The choice between equity and debt financing is likely difficult, and most businesses will employ a combination of funding sources at different stages of their development.

The ability to accurately calculate, forecast and compare the true cost of capital that a business will incur under different funding models is vital for sound planning and safe expansion. Corporate finance professionals have a number of tools at their disposal to assist in the process.

How to Calculate the True Cost of Business Capital

One of the most important of these tools is the weighted average cost of capital (WACC). The detailed calculations are complex but essentially involve giving a weighting to each element of a company’s capital, such as common and preferred stock, and any debt capital in the form of loans or bonds issued.

The weighted amounts are then combined with the actual or projected cost of the debt and equity carried by the business to give a percentage figure for its overall cost of capital.

The figure is useful to market analysts and investors who wish to know the real rate of return that a business generates.

In general, the higher its WACC, the higher the perceived risk a business represents for investors. So companies whose WACC appears high when compared with similar enterprises in its market sector may well need to reduce it in order to attract new equity investors. The figure is often also an essential element of any application for loan finance.

Knowing the WACC of a business and the way in which the different elements contribute to it, is an important first step in any attempt to restructure a company’s financing or to increase its capital base.

As a simple example, it may be sensible to consider buying back common stock using the proceeds of a bond issue if the interest rate payable on them will be less than the return demanded by equity investors.

The Financing Process

However, to achieve the optimal blend of debt and equity always requires a thorough assessment of a company’s existing capital structure, its operations and its future objectives. Consider the best way to meet future capital needs alongside any rebalancing or restructuring that may be necessary to optimize current cash flows.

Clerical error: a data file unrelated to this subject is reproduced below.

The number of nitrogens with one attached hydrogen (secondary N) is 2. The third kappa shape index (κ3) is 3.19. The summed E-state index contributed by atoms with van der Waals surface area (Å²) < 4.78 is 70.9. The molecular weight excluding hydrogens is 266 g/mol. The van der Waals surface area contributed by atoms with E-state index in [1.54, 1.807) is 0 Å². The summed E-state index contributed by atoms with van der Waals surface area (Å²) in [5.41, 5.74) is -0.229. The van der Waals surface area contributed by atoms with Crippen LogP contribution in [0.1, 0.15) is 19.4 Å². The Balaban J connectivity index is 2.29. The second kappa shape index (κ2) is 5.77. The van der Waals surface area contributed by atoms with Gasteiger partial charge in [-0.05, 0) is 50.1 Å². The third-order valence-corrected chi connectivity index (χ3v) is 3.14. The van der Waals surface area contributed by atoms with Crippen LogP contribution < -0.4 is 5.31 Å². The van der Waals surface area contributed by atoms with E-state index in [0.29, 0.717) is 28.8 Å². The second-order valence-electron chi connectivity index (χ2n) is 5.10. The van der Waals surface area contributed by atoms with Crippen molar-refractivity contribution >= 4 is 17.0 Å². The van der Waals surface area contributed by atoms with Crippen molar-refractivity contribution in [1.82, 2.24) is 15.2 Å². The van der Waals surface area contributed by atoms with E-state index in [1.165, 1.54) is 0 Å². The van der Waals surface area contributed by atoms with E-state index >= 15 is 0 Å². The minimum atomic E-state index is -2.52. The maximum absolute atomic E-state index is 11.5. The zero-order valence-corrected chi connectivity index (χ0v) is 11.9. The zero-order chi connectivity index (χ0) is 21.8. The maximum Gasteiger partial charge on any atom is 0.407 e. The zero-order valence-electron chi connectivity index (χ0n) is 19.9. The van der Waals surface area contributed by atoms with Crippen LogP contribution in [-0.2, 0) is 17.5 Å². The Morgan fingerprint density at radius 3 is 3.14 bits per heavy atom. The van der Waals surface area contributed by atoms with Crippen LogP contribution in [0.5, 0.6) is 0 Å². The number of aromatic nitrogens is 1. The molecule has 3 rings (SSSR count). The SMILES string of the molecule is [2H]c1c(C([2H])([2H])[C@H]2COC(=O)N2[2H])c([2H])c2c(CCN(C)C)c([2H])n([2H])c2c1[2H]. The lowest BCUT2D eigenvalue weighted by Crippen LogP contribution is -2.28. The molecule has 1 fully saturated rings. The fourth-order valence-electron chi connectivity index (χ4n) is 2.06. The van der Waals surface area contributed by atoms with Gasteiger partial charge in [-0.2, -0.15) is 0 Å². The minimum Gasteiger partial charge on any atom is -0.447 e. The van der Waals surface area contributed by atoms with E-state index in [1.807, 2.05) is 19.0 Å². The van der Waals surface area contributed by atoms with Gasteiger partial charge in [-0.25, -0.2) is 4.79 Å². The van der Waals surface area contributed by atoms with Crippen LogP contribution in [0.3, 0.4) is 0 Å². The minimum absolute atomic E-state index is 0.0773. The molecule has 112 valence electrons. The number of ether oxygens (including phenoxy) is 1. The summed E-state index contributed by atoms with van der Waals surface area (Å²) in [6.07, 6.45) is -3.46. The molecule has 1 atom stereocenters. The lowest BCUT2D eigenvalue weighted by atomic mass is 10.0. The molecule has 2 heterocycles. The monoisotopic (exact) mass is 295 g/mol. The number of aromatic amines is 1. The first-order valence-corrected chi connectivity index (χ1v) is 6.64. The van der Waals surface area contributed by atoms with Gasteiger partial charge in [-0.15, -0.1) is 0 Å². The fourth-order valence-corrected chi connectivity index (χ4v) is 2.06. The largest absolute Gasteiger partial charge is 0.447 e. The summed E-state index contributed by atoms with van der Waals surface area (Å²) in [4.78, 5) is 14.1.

Moreover, in today’s dynamic capital markets the range of possible funding sources is expanding rapidly. In addition to traditional sources of commercial funds, it’s now possible to raise debt or equity capital directly from a variety of private institutional investors and funds. Corporate bonds or stock may also be sold through public offers.

Find Out More

With so many options now available, knowing who to contact, and how, is at least as important as a thorough understanding of the technical issues involved. The correct preparation and presentation of the detailed financial analysis is crucial to the successful marketing and completion of any project.

At Scott-Macon, Ltd. we have more than 40 years’ investment banking experience, and debt and equity financing services are one of our core specialties.

Our overriding aim is to provide all our clients with top-quality individual service, precisely tailored to the specific needs of their business.

We’ve advised firms in a wide range of sectors including health care, the auto industry, transportation, defense and retail, to name but a few. Many of our top executives have significant direct experience in these industries in addition to their financial expertise.

For an exploratory discussion of your goals and to learn more about how we can help you achieve you them, call 212-755-8200 or contact us online.